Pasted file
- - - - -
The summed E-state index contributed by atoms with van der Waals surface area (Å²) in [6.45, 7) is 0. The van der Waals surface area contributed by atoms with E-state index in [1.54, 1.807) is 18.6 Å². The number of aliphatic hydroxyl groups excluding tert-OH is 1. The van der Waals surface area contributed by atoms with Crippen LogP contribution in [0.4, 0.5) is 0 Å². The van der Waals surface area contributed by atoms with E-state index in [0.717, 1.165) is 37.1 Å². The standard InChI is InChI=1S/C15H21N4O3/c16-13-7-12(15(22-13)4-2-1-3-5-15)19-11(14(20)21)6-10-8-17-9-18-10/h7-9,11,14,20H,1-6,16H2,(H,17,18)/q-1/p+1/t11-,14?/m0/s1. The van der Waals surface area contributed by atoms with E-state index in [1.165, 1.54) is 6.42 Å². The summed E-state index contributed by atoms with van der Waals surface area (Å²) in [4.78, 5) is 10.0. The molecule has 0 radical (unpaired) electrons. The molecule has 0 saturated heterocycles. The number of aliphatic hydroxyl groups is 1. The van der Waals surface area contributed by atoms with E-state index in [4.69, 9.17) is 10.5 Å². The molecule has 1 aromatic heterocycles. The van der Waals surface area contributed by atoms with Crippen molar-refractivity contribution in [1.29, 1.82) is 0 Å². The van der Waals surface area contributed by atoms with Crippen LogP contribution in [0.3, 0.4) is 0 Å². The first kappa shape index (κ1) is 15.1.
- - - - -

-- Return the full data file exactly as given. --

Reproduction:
The summed E-state index contributed by atoms with van der Waals surface area (Å²) in [6.45, 7) is 0. The van der Waals surface area contributed by atoms with E-state index in [1.54, 1.807) is 18.6 Å². The number of aliphatic hydroxyl groups excluding tert-OH is 1. The van der Waals surface area contributed by atoms with Crippen LogP contribution in [0.4, 0.5) is 0 Å². The van der Waals surface area contributed by atoms with E-state index in [0.717, 1.165) is 37.1 Å². The standard InChI is InChI=1S/C15H21N4O3/c16-13-7-12(15(22-13)4-2-1-3-5-15)19-11(14(20)21)6-10-8-17-9-18-10/h7-9,11,14,20H,1-6,16H2,(H,17,18)/q-1/p+1/t11-,14?/m0/s1. The van der Waals surface area contributed by atoms with E-state index in [1.165, 1.54) is 6.42 Å². The summed E-state index contributed by atoms with van der Waals surface area (Å²) in [4.78, 5) is 10.0. The molecule has 0 radical (unpaired) electrons. The molecule has 0 saturated heterocycles. The number of aliphatic hydroxyl groups is 1. The van der Waals surface area contributed by atoms with E-state index in [4.69, 9.17) is 10.5 Å². The molecule has 1 aromatic heterocycles. The van der Waals surface area contributed by atoms with Crippen molar-refractivity contribution in [1.29, 1.82) is 0 Å². The van der Waals surface area contributed by atoms with Crippen LogP contribution in [0.3, 0.4) is 0 Å². The first kappa shape index (κ1) is 15.1.